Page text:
Campaign against fake alcoholic beverages


In a country where clandestine fake drug factories are occasionally discovered, the operation of counterfeit alcohol manufacturing facilities is unlikely to raise many eyebrows. Similar illegal life-saving drugs can harm or even kill patients in critical conditions. Ordinary people are unlikely to detect spurious editions of these drugs. In this case, what is prescribed and provided to save lives becomes an agent of non-cure, aggravation of the state of health or even death.

In the case of alcohol, the consumers are not patients and they drink alcoholic beverages—distilled or fermented—either routinely or, in severe cases, for reasons of addiction. Be that as it may, in keeping with the general trend in this country, adulteration of alcohol has also been practiced clandestinely for a long time. Like the occasional discovery of these illegal raw distilleries, there was yet another in a most unlikely location — the ground floor of a residential building — in Reazbagh, in the city’s Rampura. A gang, according to officials from the Department of Narcotics Control (DNC), north, has been using the accommodation to brew fake alcoholic beverages of popular foreign brands for the past six months.

Thursday evening, during a DNC raid, three people including the leader were arrested. Ethanol, gasoline and charcoal powder as well as bottles of fake alcohol labeled as renowned brands of local and foreign origin as well as empty bottles were recovered from the den. A DNC official said the DNC will now be looking for those who provided new labels, which the gang stuck on bottles collected from traders selling junk, waste, used and discarded materials, to the gang.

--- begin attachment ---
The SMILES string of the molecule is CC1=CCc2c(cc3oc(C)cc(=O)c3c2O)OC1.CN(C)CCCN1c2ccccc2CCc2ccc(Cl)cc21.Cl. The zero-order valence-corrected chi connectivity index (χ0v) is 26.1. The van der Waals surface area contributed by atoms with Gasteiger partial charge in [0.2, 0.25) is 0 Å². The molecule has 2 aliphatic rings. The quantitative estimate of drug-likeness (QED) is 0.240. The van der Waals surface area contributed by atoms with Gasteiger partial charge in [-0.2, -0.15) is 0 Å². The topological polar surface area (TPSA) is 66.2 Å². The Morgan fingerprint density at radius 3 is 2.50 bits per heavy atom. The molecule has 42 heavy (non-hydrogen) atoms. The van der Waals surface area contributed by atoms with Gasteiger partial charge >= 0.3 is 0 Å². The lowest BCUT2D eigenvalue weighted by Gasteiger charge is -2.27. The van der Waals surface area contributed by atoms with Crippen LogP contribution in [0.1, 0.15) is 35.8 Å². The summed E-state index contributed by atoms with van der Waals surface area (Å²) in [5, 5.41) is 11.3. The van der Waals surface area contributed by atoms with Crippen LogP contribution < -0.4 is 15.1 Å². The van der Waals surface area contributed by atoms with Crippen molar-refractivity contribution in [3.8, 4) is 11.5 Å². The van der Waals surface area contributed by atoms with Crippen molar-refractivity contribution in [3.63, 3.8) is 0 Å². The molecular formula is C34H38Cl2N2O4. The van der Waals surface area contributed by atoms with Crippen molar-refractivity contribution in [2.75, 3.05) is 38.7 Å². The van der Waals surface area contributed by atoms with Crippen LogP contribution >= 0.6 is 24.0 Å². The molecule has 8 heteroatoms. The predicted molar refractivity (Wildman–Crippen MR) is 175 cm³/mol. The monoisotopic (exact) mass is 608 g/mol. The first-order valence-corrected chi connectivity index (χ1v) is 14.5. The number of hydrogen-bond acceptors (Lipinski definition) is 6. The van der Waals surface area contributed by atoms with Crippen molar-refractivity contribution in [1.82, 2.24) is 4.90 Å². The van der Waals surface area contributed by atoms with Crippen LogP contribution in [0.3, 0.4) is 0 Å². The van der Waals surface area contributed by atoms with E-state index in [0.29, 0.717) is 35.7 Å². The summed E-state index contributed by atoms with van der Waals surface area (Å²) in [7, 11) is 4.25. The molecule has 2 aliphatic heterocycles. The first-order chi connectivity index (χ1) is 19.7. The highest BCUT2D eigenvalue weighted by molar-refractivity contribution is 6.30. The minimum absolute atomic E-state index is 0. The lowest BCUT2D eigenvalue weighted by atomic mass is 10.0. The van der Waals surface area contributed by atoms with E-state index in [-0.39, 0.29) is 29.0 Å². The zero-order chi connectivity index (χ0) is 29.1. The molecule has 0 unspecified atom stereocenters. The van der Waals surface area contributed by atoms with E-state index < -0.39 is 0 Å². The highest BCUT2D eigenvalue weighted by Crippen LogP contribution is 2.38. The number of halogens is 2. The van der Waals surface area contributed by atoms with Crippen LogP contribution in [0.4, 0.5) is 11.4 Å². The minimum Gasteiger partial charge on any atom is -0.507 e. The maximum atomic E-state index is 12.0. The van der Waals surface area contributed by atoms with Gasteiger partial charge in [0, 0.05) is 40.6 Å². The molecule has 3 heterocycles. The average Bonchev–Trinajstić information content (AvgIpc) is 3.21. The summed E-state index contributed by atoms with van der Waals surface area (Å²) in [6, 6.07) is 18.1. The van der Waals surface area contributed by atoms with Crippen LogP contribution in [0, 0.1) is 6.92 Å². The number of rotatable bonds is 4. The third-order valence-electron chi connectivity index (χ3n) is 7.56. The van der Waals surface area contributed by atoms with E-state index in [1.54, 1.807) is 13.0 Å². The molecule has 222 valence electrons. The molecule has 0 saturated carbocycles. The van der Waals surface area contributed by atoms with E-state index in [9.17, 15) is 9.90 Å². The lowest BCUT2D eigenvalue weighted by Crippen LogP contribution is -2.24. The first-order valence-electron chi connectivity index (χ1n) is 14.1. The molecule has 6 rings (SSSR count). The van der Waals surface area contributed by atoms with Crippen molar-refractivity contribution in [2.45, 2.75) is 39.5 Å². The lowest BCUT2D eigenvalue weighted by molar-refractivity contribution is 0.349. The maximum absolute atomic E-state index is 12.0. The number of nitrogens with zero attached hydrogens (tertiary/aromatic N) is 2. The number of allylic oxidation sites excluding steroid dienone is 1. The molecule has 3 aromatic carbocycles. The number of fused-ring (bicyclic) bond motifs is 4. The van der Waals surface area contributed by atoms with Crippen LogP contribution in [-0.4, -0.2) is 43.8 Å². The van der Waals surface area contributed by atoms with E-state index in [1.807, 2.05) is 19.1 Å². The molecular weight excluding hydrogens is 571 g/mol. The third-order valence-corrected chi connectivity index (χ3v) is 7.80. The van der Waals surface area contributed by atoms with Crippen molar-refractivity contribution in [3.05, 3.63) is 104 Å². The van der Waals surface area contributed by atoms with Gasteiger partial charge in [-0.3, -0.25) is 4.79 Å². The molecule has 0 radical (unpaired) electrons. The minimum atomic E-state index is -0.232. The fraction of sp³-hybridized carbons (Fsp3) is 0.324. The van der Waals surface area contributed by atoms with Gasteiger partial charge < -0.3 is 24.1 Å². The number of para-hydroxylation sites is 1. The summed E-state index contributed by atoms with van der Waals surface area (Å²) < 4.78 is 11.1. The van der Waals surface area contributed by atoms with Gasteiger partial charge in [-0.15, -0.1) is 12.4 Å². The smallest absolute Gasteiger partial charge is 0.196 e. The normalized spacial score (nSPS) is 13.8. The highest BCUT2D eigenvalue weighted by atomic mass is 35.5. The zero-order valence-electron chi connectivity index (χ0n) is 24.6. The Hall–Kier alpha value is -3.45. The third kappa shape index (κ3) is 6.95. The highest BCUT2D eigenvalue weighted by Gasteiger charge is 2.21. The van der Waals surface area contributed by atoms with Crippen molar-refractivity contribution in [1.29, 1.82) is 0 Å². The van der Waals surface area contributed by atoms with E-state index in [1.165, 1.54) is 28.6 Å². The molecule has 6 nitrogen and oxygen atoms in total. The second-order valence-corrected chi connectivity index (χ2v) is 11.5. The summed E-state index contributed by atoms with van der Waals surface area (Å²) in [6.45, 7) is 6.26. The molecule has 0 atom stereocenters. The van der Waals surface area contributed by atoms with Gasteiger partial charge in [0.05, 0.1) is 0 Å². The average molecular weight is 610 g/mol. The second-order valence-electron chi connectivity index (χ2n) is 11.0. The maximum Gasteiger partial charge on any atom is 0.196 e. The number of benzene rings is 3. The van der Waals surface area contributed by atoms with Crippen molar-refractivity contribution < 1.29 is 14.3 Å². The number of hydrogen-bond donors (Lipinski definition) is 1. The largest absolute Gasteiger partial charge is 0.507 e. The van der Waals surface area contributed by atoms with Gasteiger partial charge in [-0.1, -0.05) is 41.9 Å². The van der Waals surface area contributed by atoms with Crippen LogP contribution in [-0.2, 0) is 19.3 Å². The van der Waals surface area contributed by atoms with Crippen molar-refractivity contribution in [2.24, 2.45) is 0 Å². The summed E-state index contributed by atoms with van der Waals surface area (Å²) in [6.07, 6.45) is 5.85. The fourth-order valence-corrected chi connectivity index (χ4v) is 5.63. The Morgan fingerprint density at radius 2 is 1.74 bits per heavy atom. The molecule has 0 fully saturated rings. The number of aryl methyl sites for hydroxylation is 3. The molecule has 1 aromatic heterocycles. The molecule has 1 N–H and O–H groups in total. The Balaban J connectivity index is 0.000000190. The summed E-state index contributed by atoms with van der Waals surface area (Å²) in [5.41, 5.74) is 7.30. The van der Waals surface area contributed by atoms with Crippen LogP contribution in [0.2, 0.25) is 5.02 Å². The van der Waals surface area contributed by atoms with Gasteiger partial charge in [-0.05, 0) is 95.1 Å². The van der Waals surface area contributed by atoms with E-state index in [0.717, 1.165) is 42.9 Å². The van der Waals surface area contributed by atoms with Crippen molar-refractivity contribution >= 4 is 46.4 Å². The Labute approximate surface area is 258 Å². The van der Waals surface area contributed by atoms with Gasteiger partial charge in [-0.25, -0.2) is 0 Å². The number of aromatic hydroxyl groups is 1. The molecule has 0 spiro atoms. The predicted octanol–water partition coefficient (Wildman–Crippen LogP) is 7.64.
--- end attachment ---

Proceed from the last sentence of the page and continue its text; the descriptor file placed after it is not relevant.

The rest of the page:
Drinking wine or liquor in public is not socially approved here, although many members of upper-class society are not teetotalers and some of them have rich personal collections of foreign brands . They generally do not run the risk of drinking the fake contents of bottles with facsimile labels. This is because they source it from authentic sources. But those who do not have such reach and influence and who drink cheap alcohol are surely at risk.

In February last year, the death of 12 people from alcohol consumption in Dhaka and Bogura illustrates the low and high end of counterfeiting and contamination of breweries. Some members of a 41-person contingent from a media organization, who visited a resort town of Gazipur on an office visit, were apparently victims of professional misconduct. This was the case of two students from a private university. The death and hospitalization of those who drank such fake alcohol was a strong warning against fake sources of supply. But old habits die hard and there are incorrigible drinkers who barely check the source.

The Bogura case, on the other hand, concerned the purchase of alcohol in a homeopathic pharmacy. Raw brew made from alcohol is cheaper and is a potential killer. Those who consume this type of alcohol cannot afford expensive refined alcoholic beverages and are more likely to succumb to them.

Now that swanky hotels have been legally allowed to retain foreign and local branded alcohol, drinkers at least have the option of collecting genuine booze. Instead of collecting the drink from a clandestine source, they can easily collect their prescribed quota from hotel bars. Under the legal parameter, there is virtually no health risk. But if the limit does not satisfy, the drinkers will have only themselves to blame. If no one got their supplies from underground sources, the demand for fake types would have dropped and the underground gang business would have failed. Will this great discretion be too much to expect from drinkers?

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